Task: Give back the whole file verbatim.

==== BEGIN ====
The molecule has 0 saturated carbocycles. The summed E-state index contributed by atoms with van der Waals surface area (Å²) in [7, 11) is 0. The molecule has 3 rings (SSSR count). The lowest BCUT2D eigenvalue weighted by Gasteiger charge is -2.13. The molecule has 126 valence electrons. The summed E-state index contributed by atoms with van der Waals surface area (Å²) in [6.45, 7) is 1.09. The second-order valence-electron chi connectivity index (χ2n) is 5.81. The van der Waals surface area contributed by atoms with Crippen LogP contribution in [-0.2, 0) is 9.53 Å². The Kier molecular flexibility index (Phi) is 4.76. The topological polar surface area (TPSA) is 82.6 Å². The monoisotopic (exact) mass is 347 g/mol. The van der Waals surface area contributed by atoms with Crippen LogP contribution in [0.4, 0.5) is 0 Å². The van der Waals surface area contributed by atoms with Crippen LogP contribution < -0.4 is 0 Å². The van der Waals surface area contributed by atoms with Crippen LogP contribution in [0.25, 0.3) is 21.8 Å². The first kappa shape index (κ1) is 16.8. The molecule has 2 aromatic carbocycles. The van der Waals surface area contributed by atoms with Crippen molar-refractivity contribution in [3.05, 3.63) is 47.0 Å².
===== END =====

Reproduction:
The molecule has 0 saturated carbocycles. The summed E-state index contributed by atoms with van der Waals surface area (Å²) in [7, 11) is 0. The molecule has 3 rings (SSSR count). The lowest BCUT2D eigenvalue weighted by Gasteiger charge is -2.13. The molecule has 126 valence electrons. The summed E-state index contributed by atoms with van der Waals surface area (Å²) in [6.45, 7) is 1.09. The second-order valence-electron chi connectivity index (χ2n) is 5.81. The van der Waals surface area contributed by atoms with Crippen LogP contribution in [-0.2, 0) is 9.53 Å². The Kier molecular flexibility index (Phi) is 4.76. The topological polar surface area (TPSA) is 82.6 Å². The monoisotopic (exact) mass is 347 g/mol. The van der Waals surface area contributed by atoms with Crippen LogP contribution in [0.4, 0.5) is 0 Å². The van der Waals surface area contributed by atoms with Crippen LogP contribution < -0.4 is 0 Å². The van der Waals surface area contributed by atoms with Crippen LogP contribution in [0.25, 0.3) is 21.8 Å². The first kappa shape index (κ1) is 16.8. The molecule has 2 aromatic carbocycles. The van der Waals surface area contributed by atoms with Crippen molar-refractivity contribution in [3.05, 3.63) is 47.0 Å².